Roxas dodges blame for MRT sorry state
LIBERAL Party presidential candidate Mar Roxas was asked in a forum last Wednesday if he thought he did enough to ease traffic and other transportation problems when he was transportation and communications secretary from July 2011 to September 2012.
The former DoTC secretary said among other things that the Metro Rail Transit Line-3 (MRT3) contract, which also passed through his hands, was tainted with “original sin”, impliedly blaming previous administrations for its defects.
In the “Meet Your Candidates” forum held Nov. 25 at the Manila Polo Club in Makati were members of the Harvard Club of the Philippines, the Kellog School of Management Alumnae Association of the Philippines and the Wharton-Penn Alumni Association. Roxas himself is a Wharton alumnus.
“This is a contract that started out in original sin,” Roxas said. “The contract itself was anomalous and the contract binds the government to continue this program.” It was drafted under President Cory Aquino and awarded during the time of President Fidel V. Ramos.
Roxas pointed out that the MRT contract only allows the operator to buy new trains and assures the operator of 15-percent annual return.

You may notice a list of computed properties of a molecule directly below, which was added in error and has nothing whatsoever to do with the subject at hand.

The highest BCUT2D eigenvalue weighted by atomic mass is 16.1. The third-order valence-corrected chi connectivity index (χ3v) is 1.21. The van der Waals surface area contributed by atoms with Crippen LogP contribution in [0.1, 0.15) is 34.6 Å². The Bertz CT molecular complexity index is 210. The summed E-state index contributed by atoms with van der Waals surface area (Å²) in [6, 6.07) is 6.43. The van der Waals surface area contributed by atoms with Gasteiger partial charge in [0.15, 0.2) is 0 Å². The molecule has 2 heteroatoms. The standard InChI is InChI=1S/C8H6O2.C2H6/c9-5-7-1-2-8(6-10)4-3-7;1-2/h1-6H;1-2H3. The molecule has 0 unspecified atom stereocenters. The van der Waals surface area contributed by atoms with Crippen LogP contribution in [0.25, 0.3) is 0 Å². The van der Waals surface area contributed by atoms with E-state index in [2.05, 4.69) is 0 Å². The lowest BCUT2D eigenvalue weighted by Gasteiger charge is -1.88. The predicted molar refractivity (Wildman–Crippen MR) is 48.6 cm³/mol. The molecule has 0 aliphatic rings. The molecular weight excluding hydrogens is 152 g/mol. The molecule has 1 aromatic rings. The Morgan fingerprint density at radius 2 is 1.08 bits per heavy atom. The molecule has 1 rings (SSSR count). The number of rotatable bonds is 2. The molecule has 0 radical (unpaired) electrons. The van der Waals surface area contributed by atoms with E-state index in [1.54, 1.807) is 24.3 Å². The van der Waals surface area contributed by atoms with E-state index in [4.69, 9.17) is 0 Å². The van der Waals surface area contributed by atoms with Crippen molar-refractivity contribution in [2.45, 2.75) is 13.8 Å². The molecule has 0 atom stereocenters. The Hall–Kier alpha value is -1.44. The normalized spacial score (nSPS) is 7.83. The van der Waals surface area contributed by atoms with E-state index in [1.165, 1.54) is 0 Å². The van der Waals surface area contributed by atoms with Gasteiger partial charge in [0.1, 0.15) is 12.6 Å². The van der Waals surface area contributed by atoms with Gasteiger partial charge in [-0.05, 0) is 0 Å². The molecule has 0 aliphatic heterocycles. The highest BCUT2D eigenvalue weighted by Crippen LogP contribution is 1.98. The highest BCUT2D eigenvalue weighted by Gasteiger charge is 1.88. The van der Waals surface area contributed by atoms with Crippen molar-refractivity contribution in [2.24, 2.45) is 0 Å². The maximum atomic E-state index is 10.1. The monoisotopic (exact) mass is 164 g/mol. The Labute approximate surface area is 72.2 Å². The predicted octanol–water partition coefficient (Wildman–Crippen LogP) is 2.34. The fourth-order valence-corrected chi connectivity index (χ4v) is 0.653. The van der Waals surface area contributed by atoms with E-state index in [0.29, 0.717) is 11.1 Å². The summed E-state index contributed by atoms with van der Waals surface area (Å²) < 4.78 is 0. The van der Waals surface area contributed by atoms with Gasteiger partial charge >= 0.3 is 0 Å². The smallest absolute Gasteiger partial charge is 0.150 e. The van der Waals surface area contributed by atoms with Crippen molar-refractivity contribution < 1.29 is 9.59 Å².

In the forum, independent presidential candidate Sen. Grace Poe Llamanzares said of the unreliable, inefficient and unsafe MRT service: “People deserve better. It’s a matter of vision, planning, execution and leadership that could have spelled the difference.”
Roxas said the “original sin” in the MRT was the build-lease-transfer contract between the Ramos administration and a private consortium led by Robert John Sobrepeña’s group, that guaranteed 15-percent annual return and allowed only the private builder and not the government to buy the trains.
On the procurement of new coaches, the first train body copied from the original Czech design was delivered recently by the Chinese manufacturer behind schedule, without engines and therefore incapable of undergoing the required testing.
■ Past admins blamed for MRT mess
USING the administrations of Cory Aquino and Fidel Ramos as scapegoats for MRT problems, Roxas glossed over the fact that the mishaps and stoppages started during his term after he appointed MRT general manager Al Vitangcol III.
Roxas did not mention that the contract originally guaranteed 21-percent return for investors when Cory Aquino first bid it out in 1991, to entice investors to put in capital for the first MRT at a time when government finances were still recovering from the Marcos years.
This was a priority project of the Cory administration. When Ramos took over, he brought the rate of return down from 21 to 15 percent.
Roxas should have known that 15 percent was not anomalous but advantageous to the government, because the Philippines was paying 25-year bonds during that time at 18 percent.
The MRT was actually getting less than what the Philippines was already paying then, given that the project also has a similar 25-year term.